After a presentation Monday by the county director of strategic services during the Lee County Board of Commissioners meeting, the board chairman is now more, not less, worried about coal ash coming to Sanford.
The mother of a 15-year-old Lee County High School student is seeking an attorney after an incident Saturday in which police were called to the school and were filmed pepper spraying her daughter.
A Sanford police officer who fought for his country, his city and his life now will be able to watch his children grow for many years to come — thanks to a kidney transplant and the help of community donations during a fundraiser this week.
Hands-on weapons training is an important component of any North Carolina concealed carry handgun class. But other states, some of which have reciprocity with North Carolina, offer online training for concealed carry permits that do not ever require applicants to pick up a gun.
The Lee County Board of Commissioners, with a new Democratic majority, will vote a second time Monday to reinstate a gun ordinance repealed by the previous Republican-controlled board which would prohibit concealed carry permit holders from bringing concealed weapons onto country property.
Hundreds of people from all across the Central Carolina region gathered Saturday to witness floats, clowns and firetrucks at the 18th annual Broadway Christmas parade hosted by the Broadway Optimist Club.
Despite Travis Faison’s criminal record indicative of a troubled past, family members say that doesn’t describe the Travis they knew.
This week, we Take 5 with Sanford Mayor Chet Mann to discuss several projects the city is undertaking, including Downtown Revitaization, improvemets to city parks, and the Sanford Lee County Partnership for Prosperity.
In the 1980s, Jane Stevens had an idea — “to create a place where people with disabilities were treated like first-class people.”
The Sanford man killed Wednesday by a Sanford police officer was armed and had warrants out for his arrest in connection with a Dec. 5 shooting in Sanford, according to the N.C. Bureau of Investigation.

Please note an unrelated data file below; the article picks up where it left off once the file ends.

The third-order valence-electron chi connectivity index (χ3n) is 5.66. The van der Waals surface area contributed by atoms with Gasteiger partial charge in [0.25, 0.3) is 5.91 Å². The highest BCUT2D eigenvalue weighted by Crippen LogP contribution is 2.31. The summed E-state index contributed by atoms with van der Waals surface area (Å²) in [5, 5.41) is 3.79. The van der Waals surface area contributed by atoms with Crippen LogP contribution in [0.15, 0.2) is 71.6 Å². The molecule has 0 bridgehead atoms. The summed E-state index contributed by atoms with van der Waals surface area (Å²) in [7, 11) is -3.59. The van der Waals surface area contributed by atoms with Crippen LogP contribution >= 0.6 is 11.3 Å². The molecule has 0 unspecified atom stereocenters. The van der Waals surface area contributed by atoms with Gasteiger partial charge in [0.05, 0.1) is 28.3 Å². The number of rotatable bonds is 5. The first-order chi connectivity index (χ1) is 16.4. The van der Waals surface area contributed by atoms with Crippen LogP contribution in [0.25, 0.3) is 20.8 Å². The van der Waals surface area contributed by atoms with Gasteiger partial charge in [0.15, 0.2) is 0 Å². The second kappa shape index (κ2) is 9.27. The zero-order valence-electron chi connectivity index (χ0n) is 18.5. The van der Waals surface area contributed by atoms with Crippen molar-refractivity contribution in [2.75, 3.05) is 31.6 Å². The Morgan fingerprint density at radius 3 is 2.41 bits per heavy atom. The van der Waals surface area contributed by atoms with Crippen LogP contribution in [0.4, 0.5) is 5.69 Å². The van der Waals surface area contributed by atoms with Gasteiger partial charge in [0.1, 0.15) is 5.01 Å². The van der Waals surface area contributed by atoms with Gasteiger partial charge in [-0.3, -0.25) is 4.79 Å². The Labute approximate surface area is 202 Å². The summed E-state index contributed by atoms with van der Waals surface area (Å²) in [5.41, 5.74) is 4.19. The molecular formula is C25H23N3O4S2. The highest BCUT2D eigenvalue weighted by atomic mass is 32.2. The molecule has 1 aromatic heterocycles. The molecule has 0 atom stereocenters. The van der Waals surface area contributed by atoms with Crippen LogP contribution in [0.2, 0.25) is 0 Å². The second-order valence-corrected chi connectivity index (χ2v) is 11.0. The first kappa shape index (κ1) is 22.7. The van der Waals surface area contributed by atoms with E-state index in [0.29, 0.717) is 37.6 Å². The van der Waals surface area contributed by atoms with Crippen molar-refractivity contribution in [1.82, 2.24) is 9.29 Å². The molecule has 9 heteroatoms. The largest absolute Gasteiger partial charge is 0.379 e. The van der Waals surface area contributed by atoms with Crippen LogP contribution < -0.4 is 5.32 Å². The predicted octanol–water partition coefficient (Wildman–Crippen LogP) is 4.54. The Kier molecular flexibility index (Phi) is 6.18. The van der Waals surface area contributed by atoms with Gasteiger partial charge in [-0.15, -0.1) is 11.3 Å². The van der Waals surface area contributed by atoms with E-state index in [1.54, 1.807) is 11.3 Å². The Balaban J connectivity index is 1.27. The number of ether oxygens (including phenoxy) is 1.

Some of those who attended Duke Energy's coal ash open house on Wednesday said the event probably didn't ease tensions, but rather encouraged numerous Lee County residents to fight harder to keep coal ash away from their homes.
The Lee County Sheriff’s Office on Thursday reported a number of unrelated narcotics arrests made over the last week, with charges ranging from possession to trafficking.
"We want answers."
That was the mantra friends and family of Travis Faison
From a press release from the N.C. Department of Public Safety: "At the request of the Sanford Police Department, the SBI is investigating a Wednesday shooting incident involving a Sanford police officer who was attempting to serve warrants on Travis Faison, 26, for attempted murder, robbery with a dangerous weapon, and assault with a deadly weapon inflicting serious injury. The warrants were in connection with a Dec. 5 shooting in Sanford.
Four Wilmington area men have been arrested in connection with a 2013 home invasion in Sanford that left one victim dead, the Lee County Sheriff's Office announced Wednesday.
Nearly 50 community leaders, including real estate professionals and builders, gathered Wednesday off of Cool Springs Road to watch the golden blades of six shovels dig up the first batch of earth signaling the beginning of a new neighborhood in Sanford.
One person was killed in a shooting involving a Sanford police officer Wednesday afternoon in the 600 block of Magnolia Street, authorities have confirmed.
Four Wilmington area men have been arrested in connection with a 2013 murder and home invasion in Sanford, the Lee County Sheriff's Office announced Wednesday.
Sanford residents will be able to shop and eat at more than 10 new stores and restaurants, including Buffalo Wild Wings, next year when they open their doors at the Shops at Cameron Place shopping center.
Improved test scores, programs and communication are just some of the changes that the new Lee County Board of Education members want to make during their terms after being sworn in Tuesday.
Many of the more than 50 people who attended a public hearing Monday, hosted by the Lee County Board of Commissioners, took to the podium to voice their concerns about Duke Energy's intention to store up to 8 million tons of coal ash in Sanford – and ask county officials to fight the plan.
During his nearly 10 years in law enforcement, Sanford resident Tim L. Smith sometimes felt like he had to enforce laws that were not always consistent with his strong constitutional and philosophical convictions, which raised questions in his mind about the government’s influence on law enforcement.